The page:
The collector

A. R. Kahler

Book - 2018

Josie must discover the connection between a strange house in the woods, her grandmother's stories, and missing children, or risk losing her sister to dark magic.

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Horror fiction
New York : Scholastic Inc [2018]
Main Author
A. R. Kahler (author)
Physical Description
217 pages ; 20 cm
Contents unavailable.
Review by Booklist Review

Alexander, who also writes as A. R. Kahler, crafts a solidly scary story in his middle-grade debut, wherein two sisters are terrorized by a witch living in the woods behind their grandmother's house. Sixth-grader Josie and her little sister, Anna, move in with their ill grandmother so their mother can care for her. Josie is scared to start a new school and feeling isolated without a TV, internet, or cell reception. Plus, Grandma Jeannie has weird rules keep windows closed, stay out of the woods, and no dolls allowed to protect them from the witch Beryl. Their mother says Beryl isn't real, but Josie still has nightmares about being chased toward a creepy house full of dolls in the woods. School is another kind of nightmare, until Josie becomes fast friends with classmate Vanessa. When Josie discovers Vanessa's house is the one from her dreams, she's not sure Vanessa can be trusted. This is a good introduction to supernatural horror for middle-grade readers, with a suspenseful plot, sinister imagery of possessed dolls, and sympathetic characters.--Krista Hutley Copyright 2018 Booklist

From Booklist, Copyright (c) American Library Association. Used with permission.
Review by School Library Journal Review

Gr 3-6-When Josie's grandmother becomes ill, Josie and her family leave city life and move to her grandmother's home in the country. For Josie, this means starting sixth grade at a new school, far from her friends, with no Internet or cable TV. Her grandmother has many strange rules and is always muttering to herself about the witch in the woods, which makes it even more difficult for Josie to make friends. When children begin to disappear and horrible dreams start haunting Josie and her younger sister Anna, Josie learns that her grandmother's strange beliefs might not be the mutterings of an old woman, but real attempts to protect their family from something sinister in the woods. Alexander builds tension slowly, ramping up to a fight between Josie and the witch. Unfortunately, the resolution happens a bit too quickly for all the time spent setting the scene, and there are several story lines left unresolved. Josie and Vanessa's friendship feels too good to be true, and the characters could have used more depth and development. VERDICT Casual horror fans are likely to pick this up based on the cover alone. Recommended as an additional purchase for large collections where scary fiction circulates well.-Ellen Conlin, Naperville Public Library, IL © Copyright 2018. Library Journals LLC, a wholly owned subsidiary of Media Source, Inc. No redistribution permitted.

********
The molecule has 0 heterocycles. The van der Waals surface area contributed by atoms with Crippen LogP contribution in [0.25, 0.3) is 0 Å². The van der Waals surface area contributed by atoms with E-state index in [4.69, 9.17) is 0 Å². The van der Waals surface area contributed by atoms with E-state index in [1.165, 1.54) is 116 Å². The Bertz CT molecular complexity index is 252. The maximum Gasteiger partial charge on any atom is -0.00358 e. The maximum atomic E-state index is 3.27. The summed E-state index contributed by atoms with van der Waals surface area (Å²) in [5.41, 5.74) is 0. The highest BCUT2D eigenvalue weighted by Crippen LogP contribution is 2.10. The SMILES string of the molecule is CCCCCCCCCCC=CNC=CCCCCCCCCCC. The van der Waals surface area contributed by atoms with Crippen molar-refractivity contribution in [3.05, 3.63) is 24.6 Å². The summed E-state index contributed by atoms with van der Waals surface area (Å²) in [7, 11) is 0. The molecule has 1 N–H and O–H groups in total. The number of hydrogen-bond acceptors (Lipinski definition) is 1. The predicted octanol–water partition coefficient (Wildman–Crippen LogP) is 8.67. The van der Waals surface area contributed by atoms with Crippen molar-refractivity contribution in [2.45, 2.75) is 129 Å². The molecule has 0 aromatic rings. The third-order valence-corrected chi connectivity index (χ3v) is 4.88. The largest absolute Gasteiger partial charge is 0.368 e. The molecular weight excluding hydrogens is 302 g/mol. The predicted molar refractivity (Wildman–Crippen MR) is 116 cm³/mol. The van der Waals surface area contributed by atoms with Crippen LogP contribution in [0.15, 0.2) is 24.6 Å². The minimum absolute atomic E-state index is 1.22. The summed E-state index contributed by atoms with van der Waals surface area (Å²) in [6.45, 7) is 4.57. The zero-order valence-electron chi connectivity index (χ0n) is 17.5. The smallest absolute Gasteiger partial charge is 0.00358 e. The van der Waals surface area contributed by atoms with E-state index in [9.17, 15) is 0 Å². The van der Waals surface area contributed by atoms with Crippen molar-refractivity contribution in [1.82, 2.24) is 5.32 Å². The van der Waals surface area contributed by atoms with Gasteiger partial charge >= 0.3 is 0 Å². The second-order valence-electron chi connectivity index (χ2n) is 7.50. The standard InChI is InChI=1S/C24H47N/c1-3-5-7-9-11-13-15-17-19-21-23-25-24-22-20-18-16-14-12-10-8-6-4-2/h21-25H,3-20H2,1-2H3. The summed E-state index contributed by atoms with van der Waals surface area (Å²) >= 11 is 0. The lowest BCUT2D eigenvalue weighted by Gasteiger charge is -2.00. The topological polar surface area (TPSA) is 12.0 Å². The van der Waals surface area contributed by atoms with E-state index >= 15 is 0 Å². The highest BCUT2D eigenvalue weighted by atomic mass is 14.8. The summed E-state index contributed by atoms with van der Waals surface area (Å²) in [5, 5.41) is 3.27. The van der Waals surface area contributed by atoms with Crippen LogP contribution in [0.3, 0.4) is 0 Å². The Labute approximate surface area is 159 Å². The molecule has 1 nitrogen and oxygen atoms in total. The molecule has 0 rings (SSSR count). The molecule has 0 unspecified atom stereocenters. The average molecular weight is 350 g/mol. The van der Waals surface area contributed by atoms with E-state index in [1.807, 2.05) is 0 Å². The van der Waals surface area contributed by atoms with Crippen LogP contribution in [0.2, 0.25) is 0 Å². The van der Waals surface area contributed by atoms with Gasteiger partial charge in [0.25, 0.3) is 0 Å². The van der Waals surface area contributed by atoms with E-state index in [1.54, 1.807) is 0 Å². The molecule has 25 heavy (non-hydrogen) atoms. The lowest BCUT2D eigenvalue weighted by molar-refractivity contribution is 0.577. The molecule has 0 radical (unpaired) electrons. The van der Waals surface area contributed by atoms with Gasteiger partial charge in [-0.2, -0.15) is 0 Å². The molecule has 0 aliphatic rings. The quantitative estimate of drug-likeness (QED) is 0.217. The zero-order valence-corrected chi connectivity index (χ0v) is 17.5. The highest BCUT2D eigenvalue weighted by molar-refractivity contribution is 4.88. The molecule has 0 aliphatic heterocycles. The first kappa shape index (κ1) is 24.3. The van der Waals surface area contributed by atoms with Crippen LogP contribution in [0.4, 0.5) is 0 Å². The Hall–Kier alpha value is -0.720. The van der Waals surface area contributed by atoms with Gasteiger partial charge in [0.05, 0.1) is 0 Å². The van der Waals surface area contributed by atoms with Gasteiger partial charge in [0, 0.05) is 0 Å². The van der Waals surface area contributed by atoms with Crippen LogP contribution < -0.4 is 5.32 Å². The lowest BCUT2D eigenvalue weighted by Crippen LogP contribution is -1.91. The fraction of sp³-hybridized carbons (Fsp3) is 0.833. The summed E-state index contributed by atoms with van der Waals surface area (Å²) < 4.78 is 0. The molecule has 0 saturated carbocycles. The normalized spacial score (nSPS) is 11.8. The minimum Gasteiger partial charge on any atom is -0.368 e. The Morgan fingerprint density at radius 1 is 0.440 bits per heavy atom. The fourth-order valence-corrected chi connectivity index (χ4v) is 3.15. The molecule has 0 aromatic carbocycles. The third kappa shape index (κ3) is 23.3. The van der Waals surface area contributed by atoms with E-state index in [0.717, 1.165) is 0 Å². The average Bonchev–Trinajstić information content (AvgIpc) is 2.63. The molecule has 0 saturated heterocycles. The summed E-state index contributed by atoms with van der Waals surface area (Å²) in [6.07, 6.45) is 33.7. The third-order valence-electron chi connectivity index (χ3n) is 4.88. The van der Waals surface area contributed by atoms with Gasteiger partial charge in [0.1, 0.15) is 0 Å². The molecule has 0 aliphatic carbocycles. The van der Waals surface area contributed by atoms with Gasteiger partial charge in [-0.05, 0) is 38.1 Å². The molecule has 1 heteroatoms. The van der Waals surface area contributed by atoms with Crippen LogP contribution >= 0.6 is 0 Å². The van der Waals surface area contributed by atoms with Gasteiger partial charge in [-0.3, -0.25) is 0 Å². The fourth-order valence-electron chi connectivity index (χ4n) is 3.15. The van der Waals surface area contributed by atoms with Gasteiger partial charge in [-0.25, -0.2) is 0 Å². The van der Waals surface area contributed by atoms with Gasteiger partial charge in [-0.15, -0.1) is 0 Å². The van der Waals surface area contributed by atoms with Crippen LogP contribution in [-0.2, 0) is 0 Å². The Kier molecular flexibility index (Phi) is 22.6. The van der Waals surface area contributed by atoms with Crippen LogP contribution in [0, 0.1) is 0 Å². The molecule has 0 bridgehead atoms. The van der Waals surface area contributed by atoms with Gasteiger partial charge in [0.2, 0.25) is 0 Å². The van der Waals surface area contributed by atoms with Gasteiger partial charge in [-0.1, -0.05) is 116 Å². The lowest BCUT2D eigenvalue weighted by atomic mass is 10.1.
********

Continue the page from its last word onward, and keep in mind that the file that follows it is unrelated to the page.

(c) Copyright Library Journals LLC, a wholly owned subsidiary of Media Source, Inc. No redistribution permitted.
Review by Kirkus Book Review

A witch dolls up local children by transforming them into, well, dolls. Sixth-grader Josie, along with her mother and younger sister, Anna, moves from Chicago to a small town to live with their grandmother. Grandma Jeannie, who is experiencing memory loss, has only three house rules: Windows must stay closed after dark, no dolls are allowed inside, and, it is forbidden to visit the house in the woods where Beryl lives. When Josie and her sister start hearing voices calling to them in the night they begin to understand and abide by these rules. School and a growing friendship with classmate Vanessa bring some normalcy to Josie's new life. But when the two girls arrange to spend time together after school, Vanessa's house turns out to be the one Josie's grandma warned her about. Will Josie escape, or will she end up like the hundreds of other doll-children collected in the house? Alexander's middle-grade debut (this is a pen name; the author also publishes as Alex R. Kahler) is well-plotted genre fiction, with plenty of suspense and eerie imagery. Grandma's memory loss reads more like a trope than accurate characterization, but her involvement in the witch's backstory adds depth to the otherwise simple narrative. Lacking any signifiers, the cast assumes a white default. Josie is vegetarian.Delightfully spookyreaders may want to avoid dolls for a while after finishing this one. (Horror. 8-13) Copyright Kirkus Reviews, used with permission.

Copyright (c) Kirkus Reviews, used with permission.